Why Do Drivers Fail to See Motorcyclists in Plain Sight?

May 10, 2021

While it may be obvious that cars and trucks share the road with motorcycles, why do so many motor vehicle drivers fail to see them? Accidents involving motorcycles happen every day, and many times the first thing a driver says is that they never even saw the motorcycle before the crash. As a result, both medical and legal issues occur, creating a confusing array of back-and-forth accusations that are stressful for all parties involved.

If you’ve been in a motorcycle accident, you may need to file a personal injury lawsuit to be adequately compensated for your medical expenses and property losses. Inattentive driving is often at the heart of these crashes, which can also lead to a phenomenon called inattentional blindness. A personal injury law firm with experience in motorcycle accidents understands these causes and knows how to review your case and provide the representation you need and deserve after being struck by a driver while riding your motorcycle.

What Is Inattentional Blindness?

According to scientific studies, the claim of not seeing a motorcyclist in plain sight is attributed to something called inattentional blindness. In essence, inattentional blindness is a driver’s failure to notice an unexpected object in plain sight. This is separate from blind spots and is a characteristic of the brain rather than actual blindness.

The human brain processes so much information each day, requiring it to let some things fall lower on its priority list. Since driving requires several simultaneous tasks, the brain determines the most important ones to focus on and filters out the rest. Too often, motorcyclists are filtered out by the brain, and so collisions happen. When this occurs, it is popularly referred to as looked-but-failed-to-see (LBFTS) and is a major cause of motorcycle accidents.

Even the safest vehicle drivers on the road are at risk of missing motorcyclists near them. You can be out riding on the clearest day with little traffic, and a car might still pull out in front of you. It may even appear that the driver of the car was looking directly at you before it happened.

Drivers expect to see other cars or trucks on the road along with them but often overlook motorcycles. Finding ways to make yourself more visible can help.

How Can You Make Yourself More Visible?

May is National Motorcycle Safety Awareness Month, and understanding the phenomenon of inattentional blindness is essential, as are measures you can take to become more visible out on the roadways. Here are a few suggestions:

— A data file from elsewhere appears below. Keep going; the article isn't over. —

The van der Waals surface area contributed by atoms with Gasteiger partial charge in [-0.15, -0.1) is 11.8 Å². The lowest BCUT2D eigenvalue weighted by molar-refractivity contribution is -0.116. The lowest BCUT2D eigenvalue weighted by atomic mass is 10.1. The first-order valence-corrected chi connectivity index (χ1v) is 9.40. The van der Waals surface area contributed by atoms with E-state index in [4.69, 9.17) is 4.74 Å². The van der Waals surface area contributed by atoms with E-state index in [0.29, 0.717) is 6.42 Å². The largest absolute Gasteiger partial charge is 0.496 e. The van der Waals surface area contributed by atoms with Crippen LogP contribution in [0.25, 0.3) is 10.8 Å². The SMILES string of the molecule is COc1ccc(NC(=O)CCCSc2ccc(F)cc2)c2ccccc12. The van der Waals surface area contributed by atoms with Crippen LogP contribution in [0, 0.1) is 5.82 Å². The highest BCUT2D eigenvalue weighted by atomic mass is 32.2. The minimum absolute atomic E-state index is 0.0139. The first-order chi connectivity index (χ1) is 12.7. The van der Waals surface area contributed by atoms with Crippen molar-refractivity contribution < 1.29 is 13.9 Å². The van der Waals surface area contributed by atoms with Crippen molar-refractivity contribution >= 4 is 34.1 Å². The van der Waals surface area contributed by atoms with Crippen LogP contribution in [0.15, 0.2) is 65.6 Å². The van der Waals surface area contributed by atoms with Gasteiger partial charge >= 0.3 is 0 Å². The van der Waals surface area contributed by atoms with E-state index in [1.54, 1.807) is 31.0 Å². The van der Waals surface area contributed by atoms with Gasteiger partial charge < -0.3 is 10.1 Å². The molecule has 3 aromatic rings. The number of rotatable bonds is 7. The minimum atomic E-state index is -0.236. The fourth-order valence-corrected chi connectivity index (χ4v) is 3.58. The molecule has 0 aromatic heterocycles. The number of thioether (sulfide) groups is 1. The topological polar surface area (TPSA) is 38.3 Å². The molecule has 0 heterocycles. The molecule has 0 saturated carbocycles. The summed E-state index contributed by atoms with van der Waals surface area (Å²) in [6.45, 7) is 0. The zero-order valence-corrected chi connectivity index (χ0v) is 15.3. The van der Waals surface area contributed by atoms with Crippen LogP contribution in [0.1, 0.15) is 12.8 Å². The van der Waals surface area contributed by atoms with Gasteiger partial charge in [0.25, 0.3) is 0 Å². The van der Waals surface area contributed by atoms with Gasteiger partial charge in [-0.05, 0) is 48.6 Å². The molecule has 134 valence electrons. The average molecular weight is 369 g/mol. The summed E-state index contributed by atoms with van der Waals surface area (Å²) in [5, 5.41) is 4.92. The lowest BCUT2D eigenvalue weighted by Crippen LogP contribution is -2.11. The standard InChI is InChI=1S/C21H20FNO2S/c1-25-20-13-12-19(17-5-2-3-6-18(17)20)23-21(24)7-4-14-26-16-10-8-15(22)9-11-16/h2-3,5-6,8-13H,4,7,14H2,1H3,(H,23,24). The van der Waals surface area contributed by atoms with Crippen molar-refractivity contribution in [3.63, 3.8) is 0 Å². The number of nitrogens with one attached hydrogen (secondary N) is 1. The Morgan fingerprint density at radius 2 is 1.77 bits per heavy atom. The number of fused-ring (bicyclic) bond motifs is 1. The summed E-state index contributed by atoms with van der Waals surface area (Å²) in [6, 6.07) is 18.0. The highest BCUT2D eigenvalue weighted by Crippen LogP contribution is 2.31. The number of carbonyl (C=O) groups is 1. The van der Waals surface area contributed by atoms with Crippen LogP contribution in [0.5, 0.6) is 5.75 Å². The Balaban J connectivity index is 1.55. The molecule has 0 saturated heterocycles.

• Promote additional training for drivers of all types of vehicles to learn to watch and train their brains to actually see and recognize when motorcycles are around them.
  • Join in supporting public safety campaigns such as “Look Twice, Save A Life!” and “Motorcycles Are Everywhere!” Their goal is to educate drivers about the importance of being on the lookout while they drive. This repetitive message will help put motorcyclists on the brain’s radar, making them a priority going forward.
  • Add reflectors to your motorcycle and constantly check your lights. Add additional lights to your bike’s front, rear, and sides, and always stay aware of your surroundings.
  • Wear brighter colors or jackets with reflective tape meant to capture attention. If you can’t give up that black leather jacket, add color to your helmet and gloves.
  • Be loud, whether with your muffler or by playing music. The more human senses you can alert, the safer you will be.
  • Remain defensive in your driving; constantly aware of aggressive drivers and tailgaters.
  • Realize that although drivers look directly at you, they may not “see” you in many instances, so be prepared to respond to their sudden movements.

These efforts are needed to encourage drivers to acknowledge the motorcyclists on the road with them. However, you can only do so much. Drivers themselves must be diligent in becoming and remaining aware throughout the day and night. When they’re not, and you’re injured as a result, consult with a skilled motorcycle accident attorney to get the compensation you deserve.

Get Experienced Legal Help for Your Motorcycle Accident

After a crash, the experienced legal team at Dudley DeBosier Injury Lawyers in Louisiana will thoroughly review your case and confidently determine the best way to proceed based on your particular circumstances.

Even though inattentional blindness is recognized here in Louisiana, drivers who looked-but-failed-to-see can still be held liable for your accident. Experience the Dudley DeBosier Difference by contacting our Louisiana motorcycle accident attorneys today to represent you.